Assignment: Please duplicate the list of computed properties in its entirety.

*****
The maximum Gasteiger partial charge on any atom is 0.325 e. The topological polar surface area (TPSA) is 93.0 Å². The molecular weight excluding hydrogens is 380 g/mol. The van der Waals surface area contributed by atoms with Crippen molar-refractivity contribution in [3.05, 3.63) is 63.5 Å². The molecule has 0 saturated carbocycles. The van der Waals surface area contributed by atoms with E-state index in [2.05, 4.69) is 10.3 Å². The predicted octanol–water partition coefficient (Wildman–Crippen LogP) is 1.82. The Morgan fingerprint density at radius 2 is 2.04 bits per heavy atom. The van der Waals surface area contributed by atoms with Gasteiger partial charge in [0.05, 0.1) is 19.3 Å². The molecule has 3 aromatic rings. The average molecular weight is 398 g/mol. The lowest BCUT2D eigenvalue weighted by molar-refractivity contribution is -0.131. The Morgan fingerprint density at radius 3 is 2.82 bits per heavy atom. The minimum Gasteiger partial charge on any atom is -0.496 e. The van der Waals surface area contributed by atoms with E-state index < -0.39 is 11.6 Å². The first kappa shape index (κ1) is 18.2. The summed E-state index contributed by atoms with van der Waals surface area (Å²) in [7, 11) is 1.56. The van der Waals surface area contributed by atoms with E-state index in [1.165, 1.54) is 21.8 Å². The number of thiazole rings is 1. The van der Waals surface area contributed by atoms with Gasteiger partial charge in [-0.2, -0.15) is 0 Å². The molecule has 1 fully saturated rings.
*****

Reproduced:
The maximum Gasteiger partial charge on any atom is 0.325 e. The topological polar surface area (TPSA) is 93.0 Å². The molecular weight excluding hydrogens is 380 g/mol. The van der Waals surface area contributed by atoms with Crippen molar-refractivity contribution in [3.05, 3.63) is 63.5 Å². The molecule has 0 saturated carbocycles. The van der Waals surface area contributed by atoms with E-state index in [2.05, 4.69) is 10.3 Å². The predicted octanol–water partition coefficient (Wildman–Crippen LogP) is 1.82. The Morgan fingerprint density at radius 2 is 2.04 bits per heavy atom. The van der Waals surface area contributed by atoms with Gasteiger partial charge in [0.05, 0.1) is 19.3 Å². The molecule has 3 aromatic rings. The average molecular weight is 398 g/mol. The lowest BCUT2D eigenvalue weighted by molar-refractivity contribution is -0.131. The Morgan fingerprint density at radius 3 is 2.82 bits per heavy atom. The minimum Gasteiger partial charge on any atom is -0.496 e. The van der Waals surface area contributed by atoms with E-state index < -0.39 is 11.6 Å². The first kappa shape index (κ1) is 18.2. The summed E-state index contributed by atoms with van der Waals surface area (Å²) in [7, 11) is 1.56. The van der Waals surface area contributed by atoms with E-state index in [1.165, 1.54) is 21.8 Å². The number of thiazole rings is 1. The van der Waals surface area contributed by atoms with Gasteiger partial charge in [-0.2, -0.15) is 0 Å². The molecule has 1 fully saturated rings.